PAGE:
Looking For Jerk in All the Right Places

All kinds of ways to do jerk. Here in Saint Elizabeth they use oil barrel barbecues and forego the pimento sticks. Photography by Sharon Matthews-Stevens

Our driver turns off the road leading east from Jamaica’s Port Antonia and pulls onto a dusty lane. When we climb from the van blue smoke assaults our senses. Its aroma makes my mouth water as I march to the first of several ramshackle huts.

Welcome to the village of Boston. Welcome to the birthplace of jerk.

For days I’ve been on a mission. I’ve imbibed in Black River, noshed in Negril and been titillated in Treasure Beach. Today is the culmination of my quest for a culinary treat that screams ‘Jamaica’ as surely as Reggae, Red Stripe and Appleton’s Rum.

I have been looking for jerk in all the right places. The best jerk in Jamaica.

Today I reign victorious.

Lunch is served in Saint Elizabeth Parish: perfect pork. Photography by Sharon Matthews-Stevens. Photography by Sharon Matthews-Stevens

When the English invaded Jamaica in the 17th century, slaves called Maroons escaped into the Blue Mountains. Lunch often consisted of wild boar. In order to preserve the meat they added all kinds of spices. They slow-cooked and smoked it over wood (most often pimento sticks) in covered underground pits to avoid detection.

Borrowed from the Taino and Arawak, the process was also derived from Peruvian and Spanish methods of making ‘jerky’, thin strips of dried meat. Jerk is thought to be a corruption of the Spanish word charqui.

This village and – more specifically, the Boston Jerk Centre – is reputedly host to the most authentic jerk on the island. Locals have been selling the delicacy to tourists since at least the 1940s.

Showing off the cooking process. Here in Boston they do it the traditional way. Photography by Sharon Matthews-Stevens

But I digress.

Right now I stand at the counter of Mickey’s watching the smoke waft up from a cinder block fire pit six-feet-by-six-feet across. Orange coals throb in the bottom of the pit while rows of pimento sticks cover the top. Max, the ‘spice man’, raises a sheet of corrugated tin covering great sides of pork and smears a brown paste over them with a huge brush.  

“No other place does spice like they do in Boston,” he says, hacking off a chunk with his machete and handing it to me.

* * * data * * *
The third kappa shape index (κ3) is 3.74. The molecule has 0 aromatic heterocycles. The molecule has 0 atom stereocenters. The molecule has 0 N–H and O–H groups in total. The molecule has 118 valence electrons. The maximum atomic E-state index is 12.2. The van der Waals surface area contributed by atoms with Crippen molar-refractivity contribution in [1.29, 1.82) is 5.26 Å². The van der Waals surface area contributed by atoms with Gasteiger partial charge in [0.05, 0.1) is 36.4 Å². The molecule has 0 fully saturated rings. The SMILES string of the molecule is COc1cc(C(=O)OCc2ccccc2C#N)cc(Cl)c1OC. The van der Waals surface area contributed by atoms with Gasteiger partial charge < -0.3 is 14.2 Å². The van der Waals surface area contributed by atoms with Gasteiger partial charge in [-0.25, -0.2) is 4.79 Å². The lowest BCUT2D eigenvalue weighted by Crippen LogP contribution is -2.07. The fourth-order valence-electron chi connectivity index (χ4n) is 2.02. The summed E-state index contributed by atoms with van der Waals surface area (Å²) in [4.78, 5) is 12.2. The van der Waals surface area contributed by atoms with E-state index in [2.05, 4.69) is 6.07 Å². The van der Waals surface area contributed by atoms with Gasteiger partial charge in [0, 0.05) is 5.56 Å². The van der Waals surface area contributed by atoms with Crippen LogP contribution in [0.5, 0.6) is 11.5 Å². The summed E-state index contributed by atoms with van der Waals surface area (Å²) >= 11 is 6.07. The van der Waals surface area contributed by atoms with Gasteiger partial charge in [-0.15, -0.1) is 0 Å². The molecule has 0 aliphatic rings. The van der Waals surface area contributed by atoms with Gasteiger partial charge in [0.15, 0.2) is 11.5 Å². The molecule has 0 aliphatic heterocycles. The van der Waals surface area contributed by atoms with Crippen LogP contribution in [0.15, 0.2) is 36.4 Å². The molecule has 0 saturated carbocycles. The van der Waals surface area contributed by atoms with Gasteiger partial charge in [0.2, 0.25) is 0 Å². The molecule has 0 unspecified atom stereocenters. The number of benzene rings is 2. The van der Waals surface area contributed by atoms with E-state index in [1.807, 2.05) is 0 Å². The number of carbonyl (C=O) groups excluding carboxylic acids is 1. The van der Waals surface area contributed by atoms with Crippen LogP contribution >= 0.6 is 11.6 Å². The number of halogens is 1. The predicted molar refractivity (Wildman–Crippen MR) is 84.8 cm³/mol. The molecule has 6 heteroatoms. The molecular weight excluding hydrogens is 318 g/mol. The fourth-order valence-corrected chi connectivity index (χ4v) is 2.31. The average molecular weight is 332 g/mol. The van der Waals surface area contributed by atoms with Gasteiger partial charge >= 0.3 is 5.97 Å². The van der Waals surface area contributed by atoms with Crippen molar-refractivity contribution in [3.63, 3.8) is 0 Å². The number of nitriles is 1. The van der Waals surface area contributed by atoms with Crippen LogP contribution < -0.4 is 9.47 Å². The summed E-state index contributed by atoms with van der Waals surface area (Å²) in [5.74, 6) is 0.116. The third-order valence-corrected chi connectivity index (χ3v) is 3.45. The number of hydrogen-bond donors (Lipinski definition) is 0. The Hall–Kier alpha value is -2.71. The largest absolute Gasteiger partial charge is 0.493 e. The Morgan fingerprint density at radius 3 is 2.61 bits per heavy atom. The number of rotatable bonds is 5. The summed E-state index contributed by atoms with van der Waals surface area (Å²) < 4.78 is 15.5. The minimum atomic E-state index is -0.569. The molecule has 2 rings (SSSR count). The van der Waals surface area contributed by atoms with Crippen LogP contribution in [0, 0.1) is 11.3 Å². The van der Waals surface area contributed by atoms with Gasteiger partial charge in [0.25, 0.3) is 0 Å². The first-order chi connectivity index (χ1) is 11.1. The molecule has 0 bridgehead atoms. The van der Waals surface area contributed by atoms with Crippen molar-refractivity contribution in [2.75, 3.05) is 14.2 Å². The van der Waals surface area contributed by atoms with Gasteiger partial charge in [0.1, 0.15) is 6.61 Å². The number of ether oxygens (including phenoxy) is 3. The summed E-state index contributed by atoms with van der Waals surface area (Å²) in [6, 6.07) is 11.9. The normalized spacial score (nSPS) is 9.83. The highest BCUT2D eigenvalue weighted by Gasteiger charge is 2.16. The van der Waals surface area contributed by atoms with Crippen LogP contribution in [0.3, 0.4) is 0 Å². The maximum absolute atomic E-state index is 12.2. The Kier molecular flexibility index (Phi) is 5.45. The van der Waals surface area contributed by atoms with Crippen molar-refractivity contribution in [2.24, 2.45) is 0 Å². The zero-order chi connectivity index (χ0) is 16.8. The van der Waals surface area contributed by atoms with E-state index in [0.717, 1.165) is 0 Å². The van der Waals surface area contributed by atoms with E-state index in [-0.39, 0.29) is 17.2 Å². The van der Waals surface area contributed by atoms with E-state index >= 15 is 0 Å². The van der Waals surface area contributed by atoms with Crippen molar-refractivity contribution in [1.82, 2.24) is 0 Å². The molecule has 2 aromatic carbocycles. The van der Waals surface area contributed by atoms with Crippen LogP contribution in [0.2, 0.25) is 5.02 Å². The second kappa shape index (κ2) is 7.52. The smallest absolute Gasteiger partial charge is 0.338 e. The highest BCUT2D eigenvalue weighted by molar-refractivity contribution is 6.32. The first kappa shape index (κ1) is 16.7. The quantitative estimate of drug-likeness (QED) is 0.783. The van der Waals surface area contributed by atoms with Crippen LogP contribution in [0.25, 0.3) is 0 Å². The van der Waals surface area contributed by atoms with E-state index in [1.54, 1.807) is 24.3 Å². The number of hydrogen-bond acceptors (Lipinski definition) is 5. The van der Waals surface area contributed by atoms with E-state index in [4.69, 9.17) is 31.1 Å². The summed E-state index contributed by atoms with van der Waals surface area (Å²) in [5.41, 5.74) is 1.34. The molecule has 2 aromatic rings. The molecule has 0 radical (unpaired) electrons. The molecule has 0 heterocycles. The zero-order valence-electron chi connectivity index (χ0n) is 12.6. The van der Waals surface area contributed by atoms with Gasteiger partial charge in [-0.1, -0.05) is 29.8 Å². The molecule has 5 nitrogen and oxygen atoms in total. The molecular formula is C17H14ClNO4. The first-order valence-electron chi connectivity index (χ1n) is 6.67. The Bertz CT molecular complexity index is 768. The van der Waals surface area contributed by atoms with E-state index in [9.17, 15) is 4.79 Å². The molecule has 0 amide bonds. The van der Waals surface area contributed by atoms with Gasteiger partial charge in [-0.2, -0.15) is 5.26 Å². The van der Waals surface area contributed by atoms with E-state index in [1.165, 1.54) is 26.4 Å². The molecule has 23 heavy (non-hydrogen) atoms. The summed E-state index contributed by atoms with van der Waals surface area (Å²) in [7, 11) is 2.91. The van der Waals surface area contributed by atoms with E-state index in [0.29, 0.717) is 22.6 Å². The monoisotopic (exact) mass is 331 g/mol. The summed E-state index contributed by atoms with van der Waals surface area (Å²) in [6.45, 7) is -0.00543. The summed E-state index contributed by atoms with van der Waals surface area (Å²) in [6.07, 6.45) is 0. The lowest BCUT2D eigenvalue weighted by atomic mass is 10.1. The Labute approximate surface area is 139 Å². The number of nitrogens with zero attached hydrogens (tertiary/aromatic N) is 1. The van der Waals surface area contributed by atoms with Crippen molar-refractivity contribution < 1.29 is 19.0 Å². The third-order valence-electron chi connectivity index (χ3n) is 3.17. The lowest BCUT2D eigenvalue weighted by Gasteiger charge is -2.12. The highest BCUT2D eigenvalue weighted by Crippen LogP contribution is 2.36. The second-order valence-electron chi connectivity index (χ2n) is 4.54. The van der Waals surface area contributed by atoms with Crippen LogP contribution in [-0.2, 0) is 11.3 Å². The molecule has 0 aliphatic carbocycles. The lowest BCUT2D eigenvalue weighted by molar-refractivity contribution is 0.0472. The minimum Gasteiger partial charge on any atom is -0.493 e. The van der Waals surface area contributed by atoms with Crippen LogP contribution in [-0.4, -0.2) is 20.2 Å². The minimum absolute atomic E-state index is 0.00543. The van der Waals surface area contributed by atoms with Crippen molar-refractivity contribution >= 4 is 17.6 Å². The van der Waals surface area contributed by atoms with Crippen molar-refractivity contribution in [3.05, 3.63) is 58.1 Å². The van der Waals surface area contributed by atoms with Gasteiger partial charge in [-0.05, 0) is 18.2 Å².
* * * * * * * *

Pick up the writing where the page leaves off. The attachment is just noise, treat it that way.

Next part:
Now I notice jars and plastic bottles lined up along the counter. The caps are color-coordinated, some yellow, some green, and some red. 

Max grins. “Sauce for sale. How hot you like it?”

Which brings me to a controversy. A few days earlier I encountered, on my quest, the chef of Jake’s Hotel on the south coast. He was prepping for a local wedding: jerk, of course, de rigueur. 

Lunch is served in Saint Elizabeth Parish: perfect pork. Photography by Sharon Matthews-Stevens

“The ingredients are the thing,” he said, holding a bouquet of scallions before he chops them up and adds them to marinating chicken thighs and breasts.

Historically, basic ingredients were pimento (AKA allspice) and salt. As things evolved thyme became a must-do, along with scallions and nutmeg most of the time. Scotch bonnet pepper was the latest – if most infamous – addition.

But that’s not the controversy.

While the guy at Jake’s and Max over in Boston (along with everyone else so far, for that matter), marinated and basted the meat, the process is by no means universal. 

In her book, Jerk Barbecue for Jamaica, Helen Willinsky says dry rub is “more authentic than marinade.”

There’s evidence for this position. Some experts suggest that the very word comes from a process of poking or “jerking” holes in the meat with a sharp stick then filling them in with the dry spices. 

At any rate, the rule of thumb, whatever your historical position may be, is that you get a crustier jerk with the rub and juicier meat with the paste and marinade.

The latter works just fine for me, I decide, tearing into a chicken thigh one afternoon in Saint Elizabeth Parish in the south. Chef Khani, the proprietor of this hillside establishment, is a twenty-plus-year veteran. Supposed to have the best jerk in the whole parish.

He uses these big barbecues made from oil drums and foregoes the requisite pimento sticks to smoke the meat. And forget about the recipe. “No three teaspoons of this or that,” says Khani with a laugh. “Just go with the heart.”

At Scotchie’s, an island-wide chain of jerk shacks, they have opted for the pimento stick and covered smoking method. That too, it must be said, works. Just fine.

Here at the one outside Montego Bay (I’ve heard it’s the best Scotchie’s in Jamaica) great slabs of pork sizzle under those ubiquitous corrugated tin sheets. Here a staffer in vivid Hawaiian repositions the meat with gestures graceful as a symphony conductor. 

And here, biting into a hunk of jerk that burns my mouth even as it warms my heart, I realize that the controversy is but a tempest in a teapot.

Sticks or no sticks? Poked or smoked? Rub or marinate? 

There’s really only one question that matters.

Please, sir, can I have some more?

Should you wish to do other things in Jamaica rather than eat (perish the thought!) check out: www.visitjamaica.com

Mark Stevens is an award-winning travel writer whose specialties include Canada, the Caribbean and boating. Credits range from Sailing magazine and Canadian Yachting to the Washington Post.